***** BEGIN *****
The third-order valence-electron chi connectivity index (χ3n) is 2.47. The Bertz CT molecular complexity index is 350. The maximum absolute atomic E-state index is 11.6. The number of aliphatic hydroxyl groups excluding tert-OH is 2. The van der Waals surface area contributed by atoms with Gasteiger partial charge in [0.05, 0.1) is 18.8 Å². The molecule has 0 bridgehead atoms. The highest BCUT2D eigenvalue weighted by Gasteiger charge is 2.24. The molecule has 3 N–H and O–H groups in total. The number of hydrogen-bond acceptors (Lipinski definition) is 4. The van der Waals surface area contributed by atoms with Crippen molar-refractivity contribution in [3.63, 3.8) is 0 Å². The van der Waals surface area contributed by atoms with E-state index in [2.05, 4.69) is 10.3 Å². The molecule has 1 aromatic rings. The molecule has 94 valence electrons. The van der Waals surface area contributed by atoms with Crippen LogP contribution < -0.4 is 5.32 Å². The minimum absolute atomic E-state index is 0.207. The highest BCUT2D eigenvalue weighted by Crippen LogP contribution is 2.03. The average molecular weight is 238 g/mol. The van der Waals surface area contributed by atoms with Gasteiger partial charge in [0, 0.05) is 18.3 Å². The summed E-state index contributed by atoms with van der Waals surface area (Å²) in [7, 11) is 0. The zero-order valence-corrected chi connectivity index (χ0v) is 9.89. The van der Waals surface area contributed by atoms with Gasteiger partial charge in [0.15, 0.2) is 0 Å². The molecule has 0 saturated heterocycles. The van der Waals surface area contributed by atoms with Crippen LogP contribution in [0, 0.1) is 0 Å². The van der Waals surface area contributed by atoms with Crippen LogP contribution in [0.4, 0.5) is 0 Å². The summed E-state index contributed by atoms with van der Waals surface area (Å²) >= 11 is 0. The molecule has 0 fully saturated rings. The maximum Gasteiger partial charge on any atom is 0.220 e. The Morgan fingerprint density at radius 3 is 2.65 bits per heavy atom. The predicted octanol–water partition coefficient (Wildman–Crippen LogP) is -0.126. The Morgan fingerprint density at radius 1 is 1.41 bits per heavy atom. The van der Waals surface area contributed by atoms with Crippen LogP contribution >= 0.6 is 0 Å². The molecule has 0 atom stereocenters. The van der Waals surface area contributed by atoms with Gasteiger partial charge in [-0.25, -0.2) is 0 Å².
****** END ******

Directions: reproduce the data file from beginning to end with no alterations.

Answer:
The third-order valence-electron chi connectivity index (χ3n) is 2.47. The Bertz CT molecular complexity index is 350. The maximum absolute atomic E-state index is 11.6. The number of aliphatic hydroxyl groups excluding tert-OH is 2. The van der Waals surface area contributed by atoms with Gasteiger partial charge in [0.05, 0.1) is 18.8 Å². The molecule has 0 bridgehead atoms. The highest BCUT2D eigenvalue weighted by Gasteiger charge is 2.24. The molecule has 3 N–H and O–H groups in total. The number of hydrogen-bond acceptors (Lipinski definition) is 4. The van der Waals surface area contributed by atoms with Crippen molar-refractivity contribution in [3.63, 3.8) is 0 Å². The van der Waals surface area contributed by atoms with E-state index in [2.05, 4.69) is 10.3 Å². The molecule has 1 aromatic rings. The molecule has 94 valence electrons. The van der Waals surface area contributed by atoms with Crippen LogP contribution < -0.4 is 5.32 Å². The minimum absolute atomic E-state index is 0.207. The highest BCUT2D eigenvalue weighted by Crippen LogP contribution is 2.03. The average molecular weight is 238 g/mol. The van der Waals surface area contributed by atoms with Gasteiger partial charge in [0, 0.05) is 18.3 Å². The summed E-state index contributed by atoms with van der Waals surface area (Å²) in [7, 11) is 0. The zero-order valence-corrected chi connectivity index (χ0v) is 9.89. The van der Waals surface area contributed by atoms with Gasteiger partial charge in [0.15, 0.2) is 0 Å². The molecule has 0 saturated heterocycles. The van der Waals surface area contributed by atoms with Crippen LogP contribution in [0, 0.1) is 0 Å². The van der Waals surface area contributed by atoms with Crippen LogP contribution in [0.4, 0.5) is 0 Å². The summed E-state index contributed by atoms with van der Waals surface area (Å²) >= 11 is 0. The molecule has 0 fully saturated rings. The maximum Gasteiger partial charge on any atom is 0.220 e. The Morgan fingerprint density at radius 3 is 2.65 bits per heavy atom. The predicted octanol–water partition coefficient (Wildman–Crippen LogP) is -0.126. The Morgan fingerprint density at radius 1 is 1.41 bits per heavy atom. The van der Waals surface area contributed by atoms with Crippen LogP contribution >= 0.6 is 0 Å². The molecule has 0 atom stereocenters. The van der Waals surface area contributed by atoms with Gasteiger partial charge in [-0.25, -0.2) is 0 Å².